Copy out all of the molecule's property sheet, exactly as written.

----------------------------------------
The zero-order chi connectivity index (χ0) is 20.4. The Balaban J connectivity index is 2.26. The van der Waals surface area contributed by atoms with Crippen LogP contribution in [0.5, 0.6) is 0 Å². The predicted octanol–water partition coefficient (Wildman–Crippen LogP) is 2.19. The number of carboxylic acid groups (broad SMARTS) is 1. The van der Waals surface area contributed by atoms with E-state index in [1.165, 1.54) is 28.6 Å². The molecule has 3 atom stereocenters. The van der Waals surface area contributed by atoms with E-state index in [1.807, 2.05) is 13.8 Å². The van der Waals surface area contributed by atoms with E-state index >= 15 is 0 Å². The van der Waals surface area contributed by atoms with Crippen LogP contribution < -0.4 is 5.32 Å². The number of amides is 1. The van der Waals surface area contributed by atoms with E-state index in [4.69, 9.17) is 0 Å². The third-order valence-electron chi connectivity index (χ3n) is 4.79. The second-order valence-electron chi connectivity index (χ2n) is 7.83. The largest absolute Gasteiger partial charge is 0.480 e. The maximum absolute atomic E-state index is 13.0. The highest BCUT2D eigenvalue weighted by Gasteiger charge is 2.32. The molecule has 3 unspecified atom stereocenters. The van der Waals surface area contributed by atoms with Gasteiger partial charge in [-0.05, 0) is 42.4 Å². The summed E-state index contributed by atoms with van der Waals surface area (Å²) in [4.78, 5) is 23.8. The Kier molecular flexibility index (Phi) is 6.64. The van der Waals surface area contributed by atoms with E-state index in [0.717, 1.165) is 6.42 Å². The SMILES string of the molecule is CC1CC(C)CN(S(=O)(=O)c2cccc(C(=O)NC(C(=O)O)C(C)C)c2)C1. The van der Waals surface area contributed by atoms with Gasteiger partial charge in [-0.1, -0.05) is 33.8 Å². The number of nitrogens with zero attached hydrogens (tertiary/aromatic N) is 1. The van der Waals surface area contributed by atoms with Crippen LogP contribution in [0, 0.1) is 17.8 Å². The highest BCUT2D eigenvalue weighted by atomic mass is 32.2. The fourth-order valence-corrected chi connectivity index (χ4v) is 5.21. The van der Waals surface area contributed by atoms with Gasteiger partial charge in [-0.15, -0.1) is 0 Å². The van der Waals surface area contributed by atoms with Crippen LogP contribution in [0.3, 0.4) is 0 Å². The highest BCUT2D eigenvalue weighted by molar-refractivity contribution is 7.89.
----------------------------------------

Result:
The zero-order chi connectivity index (χ0) is 20.4. The Balaban J connectivity index is 2.26. The van der Waals surface area contributed by atoms with Crippen LogP contribution in [0.5, 0.6) is 0 Å². The predicted octanol–water partition coefficient (Wildman–Crippen LogP) is 2.19. The number of carboxylic acid groups (broad SMARTS) is 1. The van der Waals surface area contributed by atoms with E-state index in [1.165, 1.54) is 28.6 Å². The molecule has 3 atom stereocenters. The van der Waals surface area contributed by atoms with E-state index in [1.807, 2.05) is 13.8 Å². The van der Waals surface area contributed by atoms with E-state index >= 15 is 0 Å². The van der Waals surface area contributed by atoms with Crippen LogP contribution < -0.4 is 5.32 Å². The number of amides is 1. The van der Waals surface area contributed by atoms with E-state index in [4.69, 9.17) is 0 Å². The third-order valence-electron chi connectivity index (χ3n) is 4.79. The second-order valence-electron chi connectivity index (χ2n) is 7.83. The largest absolute Gasteiger partial charge is 0.480 e. The maximum absolute atomic E-state index is 13.0. The highest BCUT2D eigenvalue weighted by Gasteiger charge is 2.32. The molecule has 3 unspecified atom stereocenters. The van der Waals surface area contributed by atoms with Gasteiger partial charge in [-0.05, 0) is 42.4 Å². The summed E-state index contributed by atoms with van der Waals surface area (Å²) in [4.78, 5) is 23.8. The Kier molecular flexibility index (Phi) is 6.64. The van der Waals surface area contributed by atoms with E-state index in [0.717, 1.165) is 6.42 Å². The SMILES string of the molecule is CC1CC(C)CN(S(=O)(=O)c2cccc(C(=O)NC(C(=O)O)C(C)C)c2)C1. The van der Waals surface area contributed by atoms with Gasteiger partial charge in [-0.1, -0.05) is 33.8 Å². The number of nitrogens with zero attached hydrogens (tertiary/aromatic N) is 1. The van der Waals surface area contributed by atoms with Crippen LogP contribution in [0, 0.1) is 17.8 Å². The highest BCUT2D eigenvalue weighted by atomic mass is 32.2. The fourth-order valence-corrected chi connectivity index (χ4v) is 5.21. The van der Waals surface area contributed by atoms with Gasteiger partial charge in [-0.15, -0.1) is 0 Å². The van der Waals surface area contributed by atoms with Crippen LogP contribution in [0.3, 0.4) is 0 Å². The highest BCUT2D eigenvalue weighted by molar-refractivity contribution is 7.89.